Welcome, Guest. Please login or register.
Did you miss your activation email?
September 29, 2020, 12:53:54 AM
Home Help Search Login Register
News: Check out the photo gallery link above or >click here< to see photos of recently announced products!
+  Bachmann Message Board
|-+  Discussion Boards
| |-+  Thomas & Friends
| | |-+  lubricating emily in HO
« previous next »
Pages: [1] Print
Author Topic: lubricating emily in HO  (Read 827 times)

View Profile
« on: July 04, 2019, 06:59:51 AM »

Getting at the gears is easy but how do I get at the motor?  She is screeching something terrible.  Sounds sort of like a whistle, but never stops.  Both directions.  The exploded drawing is not much help.  Thanks in advance!

View Profile
« Reply #1 on: July 04, 2019, 08:01:34 PM »

You would just have to dismantle the locomotive and work from there.

View Profile
« Reply #2 on: July 05, 2019, 01:13:11 AM »

First off, the whistling sound you are referring to sounds like the motor may be dying out, or it could be simple as there just isn't oil in the gears.  I honestly wouldn't really know without hearing the model and seeing it run first person.  Something I will recommend is that if you just recently got the model, get in touch with Bachmann's service department as they do offer a limited warranty on their models.  I believe it's valid for 1 year after purchase if I'm correct.

If it's just a case of simply lubricating the model, then it should be relatively easy.  From what I have reviewed with the exploded diagram, it appears there are 3 screws at the bottom of the model on the oil pan.  These will need to be taken out and the wires connected to it will most likely need to be unsoldered if you want to get to the gearbox.  Make sure to keep track of polarity for when you put the model back together.  There is also a screw that runs up through the chassis to (I believe) a post right under Emily's front footplate.  This needs to come out as well.  After that I'm thinking the entire chassis assembly should come out along with the gearbox, but you'll have to check at the back of the chassis and even inside under the oil pan to be sure there's no hidden screws still holding the chassis to the shell.  Do "NOT" force the model apart!

Once you've got that far, you'll need to remove a screw just behind the gearbox, which will allow it to be lifted out of place afterwards.  It is held on at the front by a metal tab.  After that you'll be able to access the gears for the wheels (which could also be accessed just by removing the oil pan) and some of the gears in the gearbox.  The motor however cannot be serviced unless the gearbox itself is taken apart.  If you're going to open up the gearbox to service it, I highly recommend laying it down on a flat surface, taking out the 3 screws on the one side of it, and then gently prying apart the 2 half's with a flat-bladed screwdriver.  I cannot stress how important it is to be patient during this procedure, as if you rush it and open up the gearbox too quickly, you'll have gears/parts flying everywhere.  Good luck trying to get everything back together after that...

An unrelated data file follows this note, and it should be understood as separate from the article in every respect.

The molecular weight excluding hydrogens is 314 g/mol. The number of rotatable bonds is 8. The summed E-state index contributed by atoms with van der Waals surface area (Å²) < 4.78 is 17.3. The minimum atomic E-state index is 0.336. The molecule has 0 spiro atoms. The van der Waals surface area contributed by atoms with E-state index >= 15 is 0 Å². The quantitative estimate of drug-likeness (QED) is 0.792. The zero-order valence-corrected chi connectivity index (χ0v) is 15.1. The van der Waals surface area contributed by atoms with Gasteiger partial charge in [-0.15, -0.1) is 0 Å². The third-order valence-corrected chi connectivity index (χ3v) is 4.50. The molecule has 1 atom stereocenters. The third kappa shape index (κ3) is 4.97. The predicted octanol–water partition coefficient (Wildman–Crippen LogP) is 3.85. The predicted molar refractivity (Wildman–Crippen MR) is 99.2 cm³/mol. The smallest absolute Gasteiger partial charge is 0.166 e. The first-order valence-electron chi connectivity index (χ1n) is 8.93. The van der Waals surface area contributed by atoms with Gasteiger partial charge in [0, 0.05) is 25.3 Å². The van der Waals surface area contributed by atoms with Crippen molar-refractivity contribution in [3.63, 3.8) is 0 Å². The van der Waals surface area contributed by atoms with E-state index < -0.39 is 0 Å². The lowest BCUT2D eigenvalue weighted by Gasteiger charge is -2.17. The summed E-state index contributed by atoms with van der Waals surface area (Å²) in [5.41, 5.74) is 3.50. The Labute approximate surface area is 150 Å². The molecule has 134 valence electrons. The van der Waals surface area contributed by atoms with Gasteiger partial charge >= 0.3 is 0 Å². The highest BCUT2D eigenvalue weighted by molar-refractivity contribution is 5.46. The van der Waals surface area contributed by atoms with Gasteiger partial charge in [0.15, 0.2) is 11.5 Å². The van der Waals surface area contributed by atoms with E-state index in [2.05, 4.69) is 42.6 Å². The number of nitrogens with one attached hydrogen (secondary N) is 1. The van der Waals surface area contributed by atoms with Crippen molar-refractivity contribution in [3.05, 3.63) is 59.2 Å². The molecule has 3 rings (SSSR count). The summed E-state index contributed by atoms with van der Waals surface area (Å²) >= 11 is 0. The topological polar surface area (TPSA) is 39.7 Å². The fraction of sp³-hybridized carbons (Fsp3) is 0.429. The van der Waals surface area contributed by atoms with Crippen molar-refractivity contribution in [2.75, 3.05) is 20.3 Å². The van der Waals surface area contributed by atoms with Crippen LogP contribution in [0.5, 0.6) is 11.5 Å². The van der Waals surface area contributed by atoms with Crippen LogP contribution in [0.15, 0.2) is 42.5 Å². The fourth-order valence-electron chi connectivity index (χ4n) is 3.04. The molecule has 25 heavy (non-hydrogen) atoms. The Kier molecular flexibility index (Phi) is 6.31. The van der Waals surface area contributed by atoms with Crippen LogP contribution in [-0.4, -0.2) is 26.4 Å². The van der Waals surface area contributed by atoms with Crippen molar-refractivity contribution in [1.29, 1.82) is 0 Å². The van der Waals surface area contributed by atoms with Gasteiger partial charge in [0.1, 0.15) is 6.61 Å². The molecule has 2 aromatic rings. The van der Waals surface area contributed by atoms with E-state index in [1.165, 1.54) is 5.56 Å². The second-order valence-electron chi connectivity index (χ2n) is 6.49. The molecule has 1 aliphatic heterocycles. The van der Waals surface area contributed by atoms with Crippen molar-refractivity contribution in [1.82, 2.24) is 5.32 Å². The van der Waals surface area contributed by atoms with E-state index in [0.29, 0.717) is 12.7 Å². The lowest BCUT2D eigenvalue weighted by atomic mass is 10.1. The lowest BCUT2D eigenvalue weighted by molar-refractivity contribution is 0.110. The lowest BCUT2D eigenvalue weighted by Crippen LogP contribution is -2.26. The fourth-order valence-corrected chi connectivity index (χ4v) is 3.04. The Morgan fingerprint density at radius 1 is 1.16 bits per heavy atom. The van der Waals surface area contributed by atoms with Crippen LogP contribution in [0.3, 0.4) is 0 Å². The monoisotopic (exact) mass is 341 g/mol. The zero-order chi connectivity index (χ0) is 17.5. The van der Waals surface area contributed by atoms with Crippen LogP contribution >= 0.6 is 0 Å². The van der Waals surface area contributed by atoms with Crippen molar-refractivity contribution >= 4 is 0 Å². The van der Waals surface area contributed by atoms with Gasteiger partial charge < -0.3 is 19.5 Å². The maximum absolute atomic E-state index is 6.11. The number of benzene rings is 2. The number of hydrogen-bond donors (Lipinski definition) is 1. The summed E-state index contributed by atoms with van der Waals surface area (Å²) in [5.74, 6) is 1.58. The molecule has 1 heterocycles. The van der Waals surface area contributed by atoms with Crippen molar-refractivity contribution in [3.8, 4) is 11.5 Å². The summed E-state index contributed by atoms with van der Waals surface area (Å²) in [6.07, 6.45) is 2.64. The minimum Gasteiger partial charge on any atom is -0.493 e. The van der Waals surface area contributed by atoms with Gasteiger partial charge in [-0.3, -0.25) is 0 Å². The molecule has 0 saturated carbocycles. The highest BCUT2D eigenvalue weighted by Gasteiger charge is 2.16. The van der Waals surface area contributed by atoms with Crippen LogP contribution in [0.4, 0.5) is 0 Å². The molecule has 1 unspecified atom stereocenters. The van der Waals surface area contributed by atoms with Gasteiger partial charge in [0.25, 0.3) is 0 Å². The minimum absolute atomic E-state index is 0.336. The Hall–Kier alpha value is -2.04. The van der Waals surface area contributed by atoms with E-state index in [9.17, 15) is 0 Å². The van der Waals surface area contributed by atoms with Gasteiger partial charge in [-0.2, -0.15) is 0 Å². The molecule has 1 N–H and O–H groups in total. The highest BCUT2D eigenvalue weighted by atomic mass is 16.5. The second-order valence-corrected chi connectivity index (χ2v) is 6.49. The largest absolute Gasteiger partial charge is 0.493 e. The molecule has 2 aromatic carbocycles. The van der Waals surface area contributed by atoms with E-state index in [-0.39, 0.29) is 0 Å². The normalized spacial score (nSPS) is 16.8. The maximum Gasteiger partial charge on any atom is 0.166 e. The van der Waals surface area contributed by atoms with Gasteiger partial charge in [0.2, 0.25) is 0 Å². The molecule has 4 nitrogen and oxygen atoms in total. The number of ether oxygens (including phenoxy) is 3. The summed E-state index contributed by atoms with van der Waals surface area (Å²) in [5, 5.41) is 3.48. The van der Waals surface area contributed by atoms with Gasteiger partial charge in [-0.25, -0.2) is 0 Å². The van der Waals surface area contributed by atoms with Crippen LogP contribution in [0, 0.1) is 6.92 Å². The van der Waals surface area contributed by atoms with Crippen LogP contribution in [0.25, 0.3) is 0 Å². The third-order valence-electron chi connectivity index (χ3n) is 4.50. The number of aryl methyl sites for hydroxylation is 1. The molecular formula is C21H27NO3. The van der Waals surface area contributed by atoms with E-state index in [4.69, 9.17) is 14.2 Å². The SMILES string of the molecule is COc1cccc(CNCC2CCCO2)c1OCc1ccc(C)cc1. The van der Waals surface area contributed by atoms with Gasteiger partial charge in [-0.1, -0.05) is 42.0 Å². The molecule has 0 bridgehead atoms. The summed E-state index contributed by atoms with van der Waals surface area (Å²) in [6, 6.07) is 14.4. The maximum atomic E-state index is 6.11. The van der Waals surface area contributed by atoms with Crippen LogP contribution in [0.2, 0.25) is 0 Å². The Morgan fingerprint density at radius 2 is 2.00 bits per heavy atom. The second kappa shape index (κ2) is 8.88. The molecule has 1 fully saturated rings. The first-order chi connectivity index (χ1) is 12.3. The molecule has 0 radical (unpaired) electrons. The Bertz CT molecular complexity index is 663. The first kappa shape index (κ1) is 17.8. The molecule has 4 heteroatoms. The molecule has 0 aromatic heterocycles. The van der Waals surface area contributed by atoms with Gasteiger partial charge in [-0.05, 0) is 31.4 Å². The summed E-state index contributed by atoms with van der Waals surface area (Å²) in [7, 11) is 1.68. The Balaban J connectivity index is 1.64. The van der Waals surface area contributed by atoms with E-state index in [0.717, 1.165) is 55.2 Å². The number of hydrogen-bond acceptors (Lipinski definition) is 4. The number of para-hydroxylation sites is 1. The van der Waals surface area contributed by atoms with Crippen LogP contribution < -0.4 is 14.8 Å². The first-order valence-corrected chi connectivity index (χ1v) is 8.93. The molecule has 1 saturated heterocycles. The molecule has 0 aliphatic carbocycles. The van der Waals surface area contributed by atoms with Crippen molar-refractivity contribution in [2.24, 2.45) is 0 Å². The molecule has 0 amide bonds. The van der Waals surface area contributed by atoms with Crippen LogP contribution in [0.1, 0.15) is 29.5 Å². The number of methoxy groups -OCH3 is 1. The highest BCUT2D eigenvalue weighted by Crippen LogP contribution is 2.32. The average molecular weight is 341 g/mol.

Once the gearbox is opened you can clean, oil, check for issues, remove gears to examine them, take the motor out, etc.  You'll need to pay close attention to how it's put together and maybe take a few photos as reference to assist you when it comes to reassemble everything.  If you do not feel comfortable with attempting this, then I'd recommend getting in contact with Bachmann's service department to discuss sending the model to them to work on, but you'll have both a shipping fee and service charge ($30 for a standard HO model) on your hands, especially if the model is no longer covered under Bachmann's warranty.  In the end it's far cheaper to do the servicing yourself if you're capable of doing so.

Hopefully my post has helped you out and given you confidence to attempt this procedure, rather than hindering you to do so for the fear of damaging the model.  To be honest, I have serviced quite a few gearboxes in various scales over the years, and it's not hard to do, but you do need to pay close attention and take your time.  My perspective of the diagram may not be fully accurate either, so if you see something that doesn't match up with what I'm saying in my post, let me know and I'll go back over it again.  Good luck and if you need anymore assistance/advice, don't hesitate to ask.

« Last Edit: July 08, 2019, 08:40:38 AM by InsideTrack » Logged

"If you can't beat them, hire someone to do it..."

View Profile
« Reply #3 on: July 05, 2019, 04:54:37 AM »

Hey Rusty man, thank you so much for your detailed and well-written reply.  As soon as the word „solder“ came up, I knew this job wasn‘t going to be for me.  I‘m a relic of the sixties, when my Mantua steamers and Athern diesels were easy to open up and required no (shudder) soldering.  Even my Euro-N from the 70‘s was still doable, as are today‘s J-trains.  It‘s like the differnce between servicing a ´67 Mustang and a (whatever) today. 

Here I couldn’t even get the green shell off, despite unscrewing various screws.  I did grease the gears from underneath and that made no difference.  It‘s definitely the motor screeching for help.  (the engine has hardly been run, only a few minutes over two years). Your guide perfectly reinforces what I had figured from the diagram, which was that opening up that inner shell containing the gears and motor was going to be too tricky for me.

Since I live in Switzerland sending it off by mail is not an option.  We have a guy that comes into a LHS (practically the only one left) once a week to fix stuff so I‘ll entrust Emily to his tender, Märklin-oriented mercies.

Once again, thanks for taking the time and effort!  May this thread help others down the road!
Pages: [1] Print 
« previous next »
Jump to:  
Powered by SMF | SMF © 2015, Simple Machines Valid XHTML 1.0! Valid CSS!